As the nation reopens to foreign visitors, Indonesia has launched a ten-year visa designed to attract rich digital nomads, entrepreneurs and retirees – but what are the risks? Rose Dykins reports
Indonesia has announced plans for a digital nomad visa specifically for wealthy global citizens that will allow them to live on the island nation for ten years, called a “second home visa” (and dubbed a “beach house” visa).
Widodo Ekatjahjana, the country’s acting director general of immigration announced the launch of the visa at the G20 Summit in Nusa Dua in November 2022 as a measure to attract more global visitors to Indonesia.
The conference marks the return of international tourists to Indonesia and welcomed thousands of delegates from across the world’s 20 largest economies.
Speaking at the summit, the director general said the new second home visa was aimed at foreign nationals “who plan to stay and make a positive contribution to the Indonesian economy”.
To be eligible for the decade-long visa, applicants must have proof of at least US$130,000 of funds in their bank account and hold a passport that’s valid for at least three years.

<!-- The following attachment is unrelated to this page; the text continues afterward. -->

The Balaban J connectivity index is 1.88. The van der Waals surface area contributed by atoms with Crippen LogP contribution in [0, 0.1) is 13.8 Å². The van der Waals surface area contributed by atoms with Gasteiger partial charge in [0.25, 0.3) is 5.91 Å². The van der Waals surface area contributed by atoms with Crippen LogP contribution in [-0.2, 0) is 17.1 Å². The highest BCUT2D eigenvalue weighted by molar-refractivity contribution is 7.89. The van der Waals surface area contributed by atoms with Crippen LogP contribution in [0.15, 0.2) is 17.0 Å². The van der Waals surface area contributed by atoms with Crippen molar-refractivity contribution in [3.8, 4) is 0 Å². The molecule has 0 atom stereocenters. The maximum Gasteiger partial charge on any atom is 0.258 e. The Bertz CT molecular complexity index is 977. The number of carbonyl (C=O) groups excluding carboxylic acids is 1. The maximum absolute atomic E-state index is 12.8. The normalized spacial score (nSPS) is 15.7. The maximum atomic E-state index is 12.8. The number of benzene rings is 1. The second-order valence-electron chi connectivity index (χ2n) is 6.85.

Given that the visa is income-dependent, it is likely to attract retirees or older applicants with life savings, or ultra-wealthy digital nomads to make Indonesia their home. Applications will open in December 2022
In September 2022, Indonesia also announced plans to develop a five-year digital nomad visa. allowing visitors to live in the country while working for an overseas company. The current B211A visa – coined the “Bali visa” allows people to live in Indonesia for up to six months.
At a time where the global tourism industry has to find new paths forward after Covid-19, Indonesia’s second home visa is part of Indonesia’s growth plan to capitalise on its alluring tropical climate, fascinating culture and natural beauty to attract digital nomads with money to burn – and hopefully global citizens with a meaningful contribution to make to the country.
At the same time, concerns have been raised at the risk the new visa poses for over-development at the expense of local people. While the goal is to bring economic growth and job creation through tourism, if the visa is designed to help high earners invest in Bali and make it their home, it raises the question of how the cultural landscape and the lives of the island’s original residents will be affected by the influx of wealthy long-term residents who have bought the right to stay for decade, and whether it will further fuel inequality. The uptake and long-term impact of the second home visa remains to be seen.